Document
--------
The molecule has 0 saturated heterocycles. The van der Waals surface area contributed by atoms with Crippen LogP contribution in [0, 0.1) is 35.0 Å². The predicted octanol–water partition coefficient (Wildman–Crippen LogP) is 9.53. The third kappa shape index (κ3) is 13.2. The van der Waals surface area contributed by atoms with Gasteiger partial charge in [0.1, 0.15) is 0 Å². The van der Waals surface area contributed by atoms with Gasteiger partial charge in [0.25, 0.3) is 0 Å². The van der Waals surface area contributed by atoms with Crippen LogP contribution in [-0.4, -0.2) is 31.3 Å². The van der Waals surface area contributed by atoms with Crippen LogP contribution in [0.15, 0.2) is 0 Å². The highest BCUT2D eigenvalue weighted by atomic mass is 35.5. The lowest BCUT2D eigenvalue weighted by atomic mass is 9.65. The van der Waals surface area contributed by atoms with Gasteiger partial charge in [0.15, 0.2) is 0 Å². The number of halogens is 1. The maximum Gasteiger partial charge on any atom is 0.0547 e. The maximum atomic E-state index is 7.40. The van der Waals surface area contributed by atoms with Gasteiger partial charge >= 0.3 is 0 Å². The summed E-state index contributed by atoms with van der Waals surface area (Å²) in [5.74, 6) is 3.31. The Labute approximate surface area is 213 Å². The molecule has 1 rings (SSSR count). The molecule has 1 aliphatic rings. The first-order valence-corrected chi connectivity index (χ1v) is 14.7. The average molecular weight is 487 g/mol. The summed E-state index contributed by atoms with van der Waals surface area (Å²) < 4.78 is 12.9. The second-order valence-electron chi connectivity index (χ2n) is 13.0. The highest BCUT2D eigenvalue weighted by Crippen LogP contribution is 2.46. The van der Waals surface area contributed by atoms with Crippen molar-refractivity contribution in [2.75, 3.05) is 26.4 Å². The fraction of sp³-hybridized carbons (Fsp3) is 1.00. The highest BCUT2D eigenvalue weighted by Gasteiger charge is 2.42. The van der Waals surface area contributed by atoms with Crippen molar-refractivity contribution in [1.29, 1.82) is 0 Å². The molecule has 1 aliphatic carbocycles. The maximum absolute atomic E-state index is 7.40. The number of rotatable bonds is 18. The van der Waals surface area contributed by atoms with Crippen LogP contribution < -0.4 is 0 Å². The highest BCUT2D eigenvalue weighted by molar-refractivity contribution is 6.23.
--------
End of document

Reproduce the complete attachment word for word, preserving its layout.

The molecule has 0 saturated heterocycles. The van der Waals surface area contributed by atoms with Crippen LogP contribution in [0, 0.1) is 35.0 Å². The predicted octanol–water partition coefficient (Wildman–Crippen LogP) is 9.53. The third kappa shape index (κ3) is 13.2. The van der Waals surface area contributed by atoms with Gasteiger partial charge in [0.1, 0.15) is 0 Å². The van der Waals surface area contributed by atoms with Gasteiger partial charge in [0.25, 0.3) is 0 Å². The van der Waals surface area contributed by atoms with Crippen LogP contribution in [-0.4, -0.2) is 31.3 Å². The van der Waals surface area contributed by atoms with Crippen LogP contribution in [0.15, 0.2) is 0 Å². The highest BCUT2D eigenvalue weighted by atomic mass is 35.5. The lowest BCUT2D eigenvalue weighted by atomic mass is 9.65. The van der Waals surface area contributed by atoms with Gasteiger partial charge in [0.15, 0.2) is 0 Å². The number of halogens is 1. The maximum Gasteiger partial charge on any atom is 0.0547 e. The maximum atomic E-state index is 7.40. The van der Waals surface area contributed by atoms with Gasteiger partial charge >= 0.3 is 0 Å². The summed E-state index contributed by atoms with van der Waals surface area (Å²) in [5.74, 6) is 3.31. The Labute approximate surface area is 213 Å². The molecule has 1 rings (SSSR count). The molecule has 1 aliphatic rings. The first-order valence-corrected chi connectivity index (χ1v) is 14.7. The average molecular weight is 487 g/mol. The summed E-state index contributed by atoms with van der Waals surface area (Å²) < 4.78 is 12.9. The second-order valence-electron chi connectivity index (χ2n) is 13.0. The highest BCUT2D eigenvalue weighted by Crippen LogP contribution is 2.46. The van der Waals surface area contributed by atoms with Crippen molar-refractivity contribution in [2.75, 3.05) is 26.4 Å². The fraction of sp³-hybridized carbons (Fsp3) is 1.00. The highest BCUT2D eigenvalue weighted by Gasteiger charge is 2.42. The van der Waals surface area contributed by atoms with Crippen molar-refractivity contribution in [1.29, 1.82) is 0 Å². The molecule has 1 aliphatic carbocycles. The maximum absolute atomic E-state index is 7.40. The number of rotatable bonds is 18. The van der Waals surface area contributed by atoms with Crippen LogP contribution < -0.4 is 0 Å². The highest BCUT2D eigenvalue weighted by molar-refractivity contribution is 6.23.